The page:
It might be long gone but the glory of the Roman Empire still lives on in Rome. Mostly in the form of the city’s most famous attraction, the mighty Colosseum, where gladiators and wild animals fought each other, and the Forum, where Roman senators and leaders used to meet to run their empire, but also numerous other buildings, ruins, castle, and even a 1.5 km road that is still very much in use.
I found the Colosseum impressive as it was built over 2,000 years ago as the Roman equivalent of today’s football stadiums but it was still quite as large as modern stadiums. Obviously, it’s been extensively renovated but it was good to see that the Colosseum is very much still intact. Once inside, you get to walk around the inner bowels and the spectator stands where you can imagine watching gladiators fighting in front of tens of thousands of bloodcrazed Romans.
The Colosseum is next to the Forum, which was the centerpiece of ancient Rome where the government used to meet, but which now exists as an impressive collection of ruins including towering columns, halls, and statues. Next to the Forum is the Palatine Hill, where many rich Romans used to reside.
After you leave the Forum, one can walk straight up the Capitoline Hill to the Piazza del Campidoglio, designed by the great Michaelangelo. A statue of Marcus Aurelius (one of Rome’s greatest emperors and who was in the movie Gladiator) mounted on a horse stands in the middle of a piazza surrounded by three exquisite buildings which house the Capitoline Museum.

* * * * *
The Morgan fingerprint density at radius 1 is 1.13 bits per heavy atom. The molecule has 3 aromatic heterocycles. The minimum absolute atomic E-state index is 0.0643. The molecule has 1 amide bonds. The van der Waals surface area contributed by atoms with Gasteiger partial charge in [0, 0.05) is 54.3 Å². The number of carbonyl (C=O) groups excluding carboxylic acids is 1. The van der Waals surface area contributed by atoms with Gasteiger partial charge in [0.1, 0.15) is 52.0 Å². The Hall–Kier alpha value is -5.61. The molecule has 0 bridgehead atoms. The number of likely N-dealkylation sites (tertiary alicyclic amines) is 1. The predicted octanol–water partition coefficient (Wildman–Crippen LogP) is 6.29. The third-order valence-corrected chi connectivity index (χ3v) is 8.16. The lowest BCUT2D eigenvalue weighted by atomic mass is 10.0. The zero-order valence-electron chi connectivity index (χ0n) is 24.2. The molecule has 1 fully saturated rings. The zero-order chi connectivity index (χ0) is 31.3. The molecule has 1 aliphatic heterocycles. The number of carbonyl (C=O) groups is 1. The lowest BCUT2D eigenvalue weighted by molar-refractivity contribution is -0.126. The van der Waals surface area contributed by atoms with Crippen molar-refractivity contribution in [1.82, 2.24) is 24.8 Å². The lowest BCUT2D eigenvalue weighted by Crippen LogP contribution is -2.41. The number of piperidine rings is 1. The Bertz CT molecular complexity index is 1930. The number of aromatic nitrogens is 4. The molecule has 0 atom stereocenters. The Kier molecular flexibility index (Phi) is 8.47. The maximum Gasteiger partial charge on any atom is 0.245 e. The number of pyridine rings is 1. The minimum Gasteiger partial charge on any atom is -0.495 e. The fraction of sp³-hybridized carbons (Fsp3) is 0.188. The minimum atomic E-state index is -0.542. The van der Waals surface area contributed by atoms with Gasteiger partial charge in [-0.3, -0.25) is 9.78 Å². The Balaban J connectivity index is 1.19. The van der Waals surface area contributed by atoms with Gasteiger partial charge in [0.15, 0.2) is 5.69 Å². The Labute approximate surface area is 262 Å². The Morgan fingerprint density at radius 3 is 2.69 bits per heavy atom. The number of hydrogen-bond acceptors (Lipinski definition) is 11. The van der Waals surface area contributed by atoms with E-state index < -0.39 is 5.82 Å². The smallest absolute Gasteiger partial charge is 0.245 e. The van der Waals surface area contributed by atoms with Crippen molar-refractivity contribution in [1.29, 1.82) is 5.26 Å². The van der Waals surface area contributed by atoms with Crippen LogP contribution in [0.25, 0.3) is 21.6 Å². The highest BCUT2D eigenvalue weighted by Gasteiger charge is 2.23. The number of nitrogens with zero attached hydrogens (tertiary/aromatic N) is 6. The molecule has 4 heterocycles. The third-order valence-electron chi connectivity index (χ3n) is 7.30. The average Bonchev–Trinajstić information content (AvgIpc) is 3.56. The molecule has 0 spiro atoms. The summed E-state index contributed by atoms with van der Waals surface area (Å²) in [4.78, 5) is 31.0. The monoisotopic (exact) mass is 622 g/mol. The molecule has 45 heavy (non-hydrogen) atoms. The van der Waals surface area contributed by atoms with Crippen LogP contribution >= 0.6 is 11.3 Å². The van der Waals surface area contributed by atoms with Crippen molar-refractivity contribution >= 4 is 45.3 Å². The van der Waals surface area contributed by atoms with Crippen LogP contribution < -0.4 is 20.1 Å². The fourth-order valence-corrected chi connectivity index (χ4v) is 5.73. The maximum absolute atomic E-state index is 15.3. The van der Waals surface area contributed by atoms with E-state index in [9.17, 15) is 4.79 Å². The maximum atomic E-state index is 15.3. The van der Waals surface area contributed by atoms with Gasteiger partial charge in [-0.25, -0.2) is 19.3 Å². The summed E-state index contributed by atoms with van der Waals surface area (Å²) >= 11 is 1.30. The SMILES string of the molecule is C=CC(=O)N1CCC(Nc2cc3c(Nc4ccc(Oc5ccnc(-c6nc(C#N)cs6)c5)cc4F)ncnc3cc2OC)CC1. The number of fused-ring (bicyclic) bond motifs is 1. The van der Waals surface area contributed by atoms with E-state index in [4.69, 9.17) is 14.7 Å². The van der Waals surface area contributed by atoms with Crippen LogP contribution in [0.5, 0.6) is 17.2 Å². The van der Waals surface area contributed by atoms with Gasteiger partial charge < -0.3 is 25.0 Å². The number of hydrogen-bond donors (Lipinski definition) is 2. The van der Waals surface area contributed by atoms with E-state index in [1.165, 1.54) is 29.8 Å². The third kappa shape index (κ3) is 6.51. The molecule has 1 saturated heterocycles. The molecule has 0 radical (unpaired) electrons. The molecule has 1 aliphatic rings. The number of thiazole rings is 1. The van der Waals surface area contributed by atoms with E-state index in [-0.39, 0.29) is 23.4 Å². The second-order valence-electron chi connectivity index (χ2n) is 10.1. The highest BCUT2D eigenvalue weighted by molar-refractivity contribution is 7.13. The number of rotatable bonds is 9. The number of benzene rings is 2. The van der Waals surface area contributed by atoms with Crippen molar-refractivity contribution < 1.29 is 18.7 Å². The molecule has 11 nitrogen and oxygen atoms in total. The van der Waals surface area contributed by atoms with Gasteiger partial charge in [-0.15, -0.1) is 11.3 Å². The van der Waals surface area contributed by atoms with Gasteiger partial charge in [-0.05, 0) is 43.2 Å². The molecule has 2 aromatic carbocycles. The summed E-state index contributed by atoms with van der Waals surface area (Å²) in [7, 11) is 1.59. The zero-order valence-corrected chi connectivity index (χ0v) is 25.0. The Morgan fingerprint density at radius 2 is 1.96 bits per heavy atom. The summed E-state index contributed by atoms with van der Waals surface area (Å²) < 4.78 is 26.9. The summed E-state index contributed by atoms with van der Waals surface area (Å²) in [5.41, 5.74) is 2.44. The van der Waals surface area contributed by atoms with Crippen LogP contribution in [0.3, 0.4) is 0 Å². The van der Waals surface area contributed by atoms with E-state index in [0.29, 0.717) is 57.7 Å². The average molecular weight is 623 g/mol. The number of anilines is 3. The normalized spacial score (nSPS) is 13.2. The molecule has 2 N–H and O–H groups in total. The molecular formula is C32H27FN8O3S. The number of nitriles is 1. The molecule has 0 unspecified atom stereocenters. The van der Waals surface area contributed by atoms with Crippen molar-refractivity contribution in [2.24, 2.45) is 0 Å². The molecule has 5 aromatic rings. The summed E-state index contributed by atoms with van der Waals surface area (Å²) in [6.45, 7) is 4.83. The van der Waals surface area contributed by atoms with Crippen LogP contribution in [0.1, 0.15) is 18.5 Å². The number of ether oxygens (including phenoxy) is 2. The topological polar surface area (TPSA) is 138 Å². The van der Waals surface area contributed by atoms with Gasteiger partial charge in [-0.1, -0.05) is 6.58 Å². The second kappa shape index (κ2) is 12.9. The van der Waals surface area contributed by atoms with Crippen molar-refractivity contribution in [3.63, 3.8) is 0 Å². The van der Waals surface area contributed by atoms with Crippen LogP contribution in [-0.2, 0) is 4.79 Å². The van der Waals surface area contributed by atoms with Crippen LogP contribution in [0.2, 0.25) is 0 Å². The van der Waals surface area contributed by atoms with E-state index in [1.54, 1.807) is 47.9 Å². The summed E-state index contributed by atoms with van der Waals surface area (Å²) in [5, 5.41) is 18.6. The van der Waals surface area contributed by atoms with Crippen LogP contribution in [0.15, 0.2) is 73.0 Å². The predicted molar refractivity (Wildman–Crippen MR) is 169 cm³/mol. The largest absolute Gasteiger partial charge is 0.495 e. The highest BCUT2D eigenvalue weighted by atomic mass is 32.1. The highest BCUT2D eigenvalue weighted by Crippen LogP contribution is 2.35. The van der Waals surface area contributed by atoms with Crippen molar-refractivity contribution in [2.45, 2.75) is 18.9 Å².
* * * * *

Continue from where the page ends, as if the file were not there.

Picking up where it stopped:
My next stop was to fast forward over a thousand years in history to visit a giant hall that pays tribute to the first king of modern Italy, Vittorio Emmanuelle II, who ruled a unified Italy from 1861 to 1878. This massive all-white building fronted by columns looks impressive though apparently some locals feel it looks very out of place and is too extravagant.
From the Vittorio Emmanuelle memorial, one can walk across the roundabout to the Via del Corso, a 1.5 km road which the Romans built. On either side of this straight shopping street are elegant low-rise government and historical buildings, stores, and many lanes. To the east of the Via del Corso are historical structures like the Spanish Steps and Trevi Fountain. I know Rome was full of history, but actually being in the midst of all these historical structures that still existed as part of modern neighborhoods and not as isolated sites was a memorable feeling.
It was notable that Rome’s subway was the grimiest and dodgiest one I’d ever taken (Toronto’s TTC subway was previously the dodgiest I’d ever taken). The trains were covered in graffiti and the platforms were slightly dark, which made me feel a little uncomfortable. Fortunately, I encountered no problems.
All in all, this was a fantastic first full day in the Eternal City.
From the Palatine Hill looking over the Forum. The Colosseum is in the back next to the tower.
Piazza del Campidoglio
Some Romans consider this monument to Italy’s first king Vittorio Emmanuelle II a little too grandiose.
Walking up the Via del Corso
The northern end of the Via del Corso, marked by two churches on both sides
Interior of one of the churches
This graffiti looks pretty good but I saw worse which I didn’t bother to take a photo of.